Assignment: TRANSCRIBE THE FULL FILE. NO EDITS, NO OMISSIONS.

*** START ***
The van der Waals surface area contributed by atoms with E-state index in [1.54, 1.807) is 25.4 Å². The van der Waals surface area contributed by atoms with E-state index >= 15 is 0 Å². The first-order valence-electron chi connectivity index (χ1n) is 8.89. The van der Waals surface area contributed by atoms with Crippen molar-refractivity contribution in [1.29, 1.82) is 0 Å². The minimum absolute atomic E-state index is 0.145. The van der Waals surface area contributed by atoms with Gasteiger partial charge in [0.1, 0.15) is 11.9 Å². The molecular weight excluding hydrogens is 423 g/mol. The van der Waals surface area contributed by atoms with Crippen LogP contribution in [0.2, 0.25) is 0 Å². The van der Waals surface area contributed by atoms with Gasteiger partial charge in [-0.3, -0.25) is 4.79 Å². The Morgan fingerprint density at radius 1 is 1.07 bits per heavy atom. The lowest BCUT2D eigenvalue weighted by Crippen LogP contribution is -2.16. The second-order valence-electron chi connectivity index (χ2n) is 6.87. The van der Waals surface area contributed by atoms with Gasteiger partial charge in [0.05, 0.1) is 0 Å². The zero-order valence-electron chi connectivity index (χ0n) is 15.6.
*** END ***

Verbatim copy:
The van der Waals surface area contributed by atoms with E-state index in [1.54, 1.807) is 25.4 Å². The van der Waals surface area contributed by atoms with E-state index >= 15 is 0 Å². The first-order valence-electron chi connectivity index (χ1n) is 8.89. The van der Waals surface area contributed by atoms with Crippen molar-refractivity contribution in [1.29, 1.82) is 0 Å². The minimum absolute atomic E-state index is 0.145. The van der Waals surface area contributed by atoms with Gasteiger partial charge in [0.1, 0.15) is 11.9 Å². The molecular weight excluding hydrogens is 423 g/mol. The van der Waals surface area contributed by atoms with Crippen LogP contribution in [0.2, 0.25) is 0 Å². The van der Waals surface area contributed by atoms with Gasteiger partial charge in [-0.3, -0.25) is 4.79 Å². The Morgan fingerprint density at radius 1 is 1.07 bits per heavy atom. The lowest BCUT2D eigenvalue weighted by Crippen LogP contribution is -2.16. The second-order valence-electron chi connectivity index (χ2n) is 6.87. The van der Waals surface area contributed by atoms with Gasteiger partial charge in [0.05, 0.1) is 0 Å². The zero-order valence-electron chi connectivity index (χ0n) is 15.6.